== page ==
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Ex Libris: Confessions of a Common Reader by…

Ex Libris: Confessions of a Common Reader (original 1998; edition 2000)

by Anne Fadiman

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3,3401621,627 (4.21)641
Title:Ex Libris: Confessions of a Common Reader
Authors:Anne Fadiman (Author)
Info:Farrar, Straus and Giroux (2000), Paperback, 176 pages
Collections:Your library, Read in 2006, Read in 2012
Tags:autobiography, essays, literature, books, books about books, Dewey Read-a-thon prize

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Ex Libris: Confessions of a Common Reader by Anne Fadiman (1998)


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English (155)  Spanish (2)  Norwegian (1)  French (1)  Swedish (1)  Dutch (1)  All languages (161)
Showing 1-5 of 155 (next | show all)
A charming group of essays about reading and books ( )
  lucybrown | Sep 27, 2015 |
A charming group of essays about reading and books ( )
  lucybrown | Sep 27, 2015 |
A charming group of essays about reading and books ( )
  lucybrown | Sep 27, 2015 |
I enjoyed most these essays but I found that I am not as well read or an intellectual reader as Ms. Fadiman and others who will probably love this book are. References to older classics like "The Odyssey" did not resonate with me since I have not tackled them and probably never will until retirement. If you are more than an average reader who reads more than just what the publishers are pushing at any given week. If your idea if an enjoyable evening is spending time perusing bookstores, then you will find many of the essays very enjoyable and the book will be definitely worth your time. ( )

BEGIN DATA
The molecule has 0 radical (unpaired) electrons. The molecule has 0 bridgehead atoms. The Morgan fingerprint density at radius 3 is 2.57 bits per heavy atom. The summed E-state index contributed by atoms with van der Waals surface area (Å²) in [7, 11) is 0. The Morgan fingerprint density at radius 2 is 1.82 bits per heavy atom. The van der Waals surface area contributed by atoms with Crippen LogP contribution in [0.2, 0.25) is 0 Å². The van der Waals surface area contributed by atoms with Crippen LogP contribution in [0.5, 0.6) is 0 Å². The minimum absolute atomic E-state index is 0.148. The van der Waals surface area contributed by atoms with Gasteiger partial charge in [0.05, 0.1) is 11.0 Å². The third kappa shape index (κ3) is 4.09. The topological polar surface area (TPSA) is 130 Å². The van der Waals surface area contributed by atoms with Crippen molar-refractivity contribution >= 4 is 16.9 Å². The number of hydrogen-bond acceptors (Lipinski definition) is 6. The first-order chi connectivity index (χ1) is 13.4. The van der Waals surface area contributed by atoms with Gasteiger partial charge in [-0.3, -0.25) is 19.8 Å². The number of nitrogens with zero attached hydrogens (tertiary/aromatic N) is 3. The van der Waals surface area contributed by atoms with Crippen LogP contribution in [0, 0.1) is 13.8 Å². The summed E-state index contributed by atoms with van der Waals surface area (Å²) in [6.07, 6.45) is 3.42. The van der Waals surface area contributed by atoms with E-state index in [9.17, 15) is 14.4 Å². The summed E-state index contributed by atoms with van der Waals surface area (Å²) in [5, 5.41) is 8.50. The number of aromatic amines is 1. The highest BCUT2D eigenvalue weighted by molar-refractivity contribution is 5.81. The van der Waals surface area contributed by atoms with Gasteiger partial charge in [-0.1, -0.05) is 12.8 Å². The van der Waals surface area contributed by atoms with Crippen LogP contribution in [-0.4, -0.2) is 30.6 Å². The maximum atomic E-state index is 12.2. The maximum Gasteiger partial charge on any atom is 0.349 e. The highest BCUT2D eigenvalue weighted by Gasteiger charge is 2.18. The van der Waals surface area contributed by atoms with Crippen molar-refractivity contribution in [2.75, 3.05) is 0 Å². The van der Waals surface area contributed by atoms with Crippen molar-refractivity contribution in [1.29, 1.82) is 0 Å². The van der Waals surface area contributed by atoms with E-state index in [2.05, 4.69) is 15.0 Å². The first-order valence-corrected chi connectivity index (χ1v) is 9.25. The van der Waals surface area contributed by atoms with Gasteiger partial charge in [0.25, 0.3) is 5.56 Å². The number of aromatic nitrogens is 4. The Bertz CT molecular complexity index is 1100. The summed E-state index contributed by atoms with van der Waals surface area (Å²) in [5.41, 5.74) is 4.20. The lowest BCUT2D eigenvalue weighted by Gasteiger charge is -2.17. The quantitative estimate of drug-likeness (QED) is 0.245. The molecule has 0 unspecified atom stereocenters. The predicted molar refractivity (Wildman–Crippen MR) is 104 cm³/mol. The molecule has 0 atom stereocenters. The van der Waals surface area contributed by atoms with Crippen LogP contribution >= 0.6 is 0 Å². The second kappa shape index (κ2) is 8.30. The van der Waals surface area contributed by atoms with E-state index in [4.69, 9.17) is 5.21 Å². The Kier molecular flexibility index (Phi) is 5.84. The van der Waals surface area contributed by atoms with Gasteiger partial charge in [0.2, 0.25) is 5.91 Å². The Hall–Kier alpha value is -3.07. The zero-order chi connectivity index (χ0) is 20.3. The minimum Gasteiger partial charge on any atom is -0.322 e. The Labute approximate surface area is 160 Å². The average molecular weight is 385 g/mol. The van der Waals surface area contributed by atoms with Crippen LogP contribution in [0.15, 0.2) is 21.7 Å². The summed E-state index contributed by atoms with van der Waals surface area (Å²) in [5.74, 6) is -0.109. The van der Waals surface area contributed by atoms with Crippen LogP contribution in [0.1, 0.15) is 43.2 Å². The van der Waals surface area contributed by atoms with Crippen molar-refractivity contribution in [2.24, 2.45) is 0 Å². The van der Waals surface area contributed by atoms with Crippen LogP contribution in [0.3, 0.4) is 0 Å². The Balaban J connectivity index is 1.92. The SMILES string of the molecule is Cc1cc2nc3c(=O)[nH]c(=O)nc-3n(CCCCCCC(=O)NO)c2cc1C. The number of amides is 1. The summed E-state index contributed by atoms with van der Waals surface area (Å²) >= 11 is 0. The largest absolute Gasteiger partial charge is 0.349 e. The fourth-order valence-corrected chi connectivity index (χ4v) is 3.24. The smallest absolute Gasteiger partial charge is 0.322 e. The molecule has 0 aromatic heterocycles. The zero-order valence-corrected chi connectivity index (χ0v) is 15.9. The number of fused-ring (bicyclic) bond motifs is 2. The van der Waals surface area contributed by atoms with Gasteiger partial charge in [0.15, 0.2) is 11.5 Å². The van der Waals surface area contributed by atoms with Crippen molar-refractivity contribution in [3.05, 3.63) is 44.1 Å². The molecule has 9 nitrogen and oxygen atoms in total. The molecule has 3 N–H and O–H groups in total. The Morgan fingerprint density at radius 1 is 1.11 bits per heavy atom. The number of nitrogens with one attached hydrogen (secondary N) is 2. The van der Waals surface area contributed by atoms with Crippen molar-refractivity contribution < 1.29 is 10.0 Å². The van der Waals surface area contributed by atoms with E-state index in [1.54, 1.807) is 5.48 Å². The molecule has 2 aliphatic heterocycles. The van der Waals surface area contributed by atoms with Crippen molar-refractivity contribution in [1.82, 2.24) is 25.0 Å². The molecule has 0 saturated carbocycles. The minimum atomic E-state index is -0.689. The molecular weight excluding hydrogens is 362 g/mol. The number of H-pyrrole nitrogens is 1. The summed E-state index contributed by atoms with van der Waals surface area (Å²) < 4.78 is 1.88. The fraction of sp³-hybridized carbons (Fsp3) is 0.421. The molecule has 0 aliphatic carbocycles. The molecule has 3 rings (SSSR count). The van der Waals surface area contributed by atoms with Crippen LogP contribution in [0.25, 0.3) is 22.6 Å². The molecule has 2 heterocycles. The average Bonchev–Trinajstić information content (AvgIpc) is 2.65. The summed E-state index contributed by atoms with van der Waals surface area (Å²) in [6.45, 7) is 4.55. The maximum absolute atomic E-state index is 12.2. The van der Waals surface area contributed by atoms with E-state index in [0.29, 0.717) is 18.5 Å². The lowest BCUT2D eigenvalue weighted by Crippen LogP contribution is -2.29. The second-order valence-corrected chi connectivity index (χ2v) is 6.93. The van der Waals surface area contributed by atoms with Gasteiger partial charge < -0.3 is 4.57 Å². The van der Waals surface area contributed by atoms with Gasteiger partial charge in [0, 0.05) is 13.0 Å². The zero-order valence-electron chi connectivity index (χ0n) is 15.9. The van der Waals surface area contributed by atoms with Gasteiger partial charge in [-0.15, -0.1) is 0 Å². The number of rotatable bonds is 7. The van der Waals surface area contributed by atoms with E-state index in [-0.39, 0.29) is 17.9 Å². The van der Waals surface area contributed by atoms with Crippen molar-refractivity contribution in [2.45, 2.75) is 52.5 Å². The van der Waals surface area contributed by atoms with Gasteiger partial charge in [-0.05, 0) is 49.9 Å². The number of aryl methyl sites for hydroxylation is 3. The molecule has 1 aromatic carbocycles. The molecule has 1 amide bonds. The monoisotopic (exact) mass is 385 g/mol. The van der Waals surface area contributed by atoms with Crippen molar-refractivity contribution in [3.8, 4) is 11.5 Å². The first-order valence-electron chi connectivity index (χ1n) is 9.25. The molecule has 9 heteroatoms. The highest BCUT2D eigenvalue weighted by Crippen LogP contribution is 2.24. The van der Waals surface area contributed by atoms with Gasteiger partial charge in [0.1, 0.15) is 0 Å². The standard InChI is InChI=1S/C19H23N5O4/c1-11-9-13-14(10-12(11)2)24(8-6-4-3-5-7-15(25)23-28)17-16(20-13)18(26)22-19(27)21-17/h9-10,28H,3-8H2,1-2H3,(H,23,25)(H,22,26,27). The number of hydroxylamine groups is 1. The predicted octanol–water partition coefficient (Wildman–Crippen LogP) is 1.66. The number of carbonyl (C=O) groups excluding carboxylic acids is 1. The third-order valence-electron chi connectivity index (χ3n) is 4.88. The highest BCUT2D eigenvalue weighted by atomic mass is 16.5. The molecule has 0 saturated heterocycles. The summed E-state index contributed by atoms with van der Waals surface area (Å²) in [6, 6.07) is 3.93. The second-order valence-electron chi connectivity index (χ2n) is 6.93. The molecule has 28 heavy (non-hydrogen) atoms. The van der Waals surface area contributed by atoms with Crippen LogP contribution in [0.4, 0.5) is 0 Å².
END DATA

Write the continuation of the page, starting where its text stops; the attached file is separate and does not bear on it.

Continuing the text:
theeccentriclady | Jul 10, 2015 |
Lovely collection of short essays about the peculiarities of families who love books (i.e., teachers and their children). I loved the literary style of Fadiman, the book contruction and text layout. Suggested reading appends the last pages of pure enjoyment intended for bibliophiles. Excellent. ( )
  sacredheart25 | Jul 8, 2015 |
Showing 1-5 of 155 (next | show all)
The book is a modest, charming, lighthearted gambol among the stacks. It serves up neither ideas nor theories but anecdotes about the joys of collecting and reading books.
added by jburlinson | editSalon, Dan Cryer (Oct 7, 1998)
A terribly entertaining collection of personal essays about books, reading, language, and the endearing pathologies of those who love books.
added by jburlinson | editBoston Book Review, Patsy Baudoin (Jan 23, 1998)
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For Clifton Fadiman
and Annalee Jacoby Fadiman,
who built my ancestral castles
First words
When the Irish novelist John McGahern was a child, his sisters unlaced and removed one of his shoes while he was reading.
A few months ago, my husband and I decided to mix our books together.
Wake is just the right verb, because there is a certain kind of child who awakens from a book as from an abyssal sleep, swimming heavily up through layers of consciousness toward a reality that seems less real than the dream-state that has been left behind.
I, on the other hand, believe that books, maps, scissors, and Scotch tape dispensers are all unreliable vagrants, likely to take off for parts unknown unless strictly confined to quarters.
It has long been my belief that everyone's library contains an Odd Shelf. On this shelf rests a small, mysterious corpus of volumes whose subject matter is completely unrelated to the rest of the library, yet which, upon closer inspection, reveals a good deal about its owner.